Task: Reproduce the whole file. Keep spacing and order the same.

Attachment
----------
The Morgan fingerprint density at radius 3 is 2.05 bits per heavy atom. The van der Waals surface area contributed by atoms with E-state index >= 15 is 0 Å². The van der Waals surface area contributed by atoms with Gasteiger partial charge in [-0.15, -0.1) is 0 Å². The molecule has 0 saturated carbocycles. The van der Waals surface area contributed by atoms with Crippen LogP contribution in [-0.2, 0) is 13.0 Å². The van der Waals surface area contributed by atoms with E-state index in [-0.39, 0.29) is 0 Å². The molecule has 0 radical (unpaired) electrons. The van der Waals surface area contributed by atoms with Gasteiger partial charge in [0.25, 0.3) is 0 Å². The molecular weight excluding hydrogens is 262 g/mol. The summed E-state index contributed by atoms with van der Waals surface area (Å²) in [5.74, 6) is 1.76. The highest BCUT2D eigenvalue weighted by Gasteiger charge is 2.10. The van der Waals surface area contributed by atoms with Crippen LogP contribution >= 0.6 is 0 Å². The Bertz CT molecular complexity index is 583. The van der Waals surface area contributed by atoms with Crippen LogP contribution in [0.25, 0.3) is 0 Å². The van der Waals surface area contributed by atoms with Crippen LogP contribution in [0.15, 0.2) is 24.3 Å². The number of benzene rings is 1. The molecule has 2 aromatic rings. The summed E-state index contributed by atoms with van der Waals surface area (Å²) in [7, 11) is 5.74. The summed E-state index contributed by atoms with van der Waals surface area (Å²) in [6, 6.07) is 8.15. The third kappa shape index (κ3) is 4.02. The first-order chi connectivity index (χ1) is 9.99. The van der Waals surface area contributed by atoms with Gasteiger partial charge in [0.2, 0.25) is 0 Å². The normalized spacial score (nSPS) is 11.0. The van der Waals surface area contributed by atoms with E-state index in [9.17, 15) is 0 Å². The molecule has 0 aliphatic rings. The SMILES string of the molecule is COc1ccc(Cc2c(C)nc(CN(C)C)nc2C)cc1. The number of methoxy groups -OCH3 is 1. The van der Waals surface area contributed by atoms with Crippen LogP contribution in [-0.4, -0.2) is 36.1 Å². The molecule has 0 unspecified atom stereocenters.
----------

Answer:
The Morgan fingerprint density at radius 3 is 2.05 bits per heavy atom. The van der Waals surface area contributed by atoms with E-state index >= 15 is 0 Å². The van der Waals surface area contributed by atoms with Gasteiger partial charge in [-0.15, -0.1) is 0 Å². The molecule has 0 saturated carbocycles. The van der Waals surface area contributed by atoms with Crippen LogP contribution in [-0.2, 0) is 13.0 Å². The van der Waals surface area contributed by atoms with E-state index in [-0.39, 0.29) is 0 Å². The molecule has 0 radical (unpaired) electrons. The van der Waals surface area contributed by atoms with Gasteiger partial charge in [0.25, 0.3) is 0 Å². The molecular weight excluding hydrogens is 262 g/mol. The summed E-state index contributed by atoms with van der Waals surface area (Å²) in [5.74, 6) is 1.76. The highest BCUT2D eigenvalue weighted by Gasteiger charge is 2.10. The van der Waals surface area contributed by atoms with Crippen LogP contribution >= 0.6 is 0 Å². The Bertz CT molecular complexity index is 583. The van der Waals surface area contributed by atoms with Crippen LogP contribution in [0.25, 0.3) is 0 Å². The van der Waals surface area contributed by atoms with Crippen LogP contribution in [0.15, 0.2) is 24.3 Å². The number of benzene rings is 1. The molecule has 2 aromatic rings. The summed E-state index contributed by atoms with van der Waals surface area (Å²) in [7, 11) is 5.74. The summed E-state index contributed by atoms with van der Waals surface area (Å²) in [6, 6.07) is 8.15. The third kappa shape index (κ3) is 4.02. The first-order chi connectivity index (χ1) is 9.99. The van der Waals surface area contributed by atoms with Gasteiger partial charge in [0.2, 0.25) is 0 Å². The normalized spacial score (nSPS) is 11.0. The van der Waals surface area contributed by atoms with E-state index in [9.17, 15) is 0 Å². The molecule has 0 aliphatic rings. The SMILES string of the molecule is COc1ccc(Cc2c(C)nc(CN(C)C)nc2C)cc1. The number of methoxy groups -OCH3 is 1. The van der Waals surface area contributed by atoms with Crippen LogP contribution in [-0.4, -0.2) is 36.1 Å². The molecule has 0 unspecified atom stereocenters.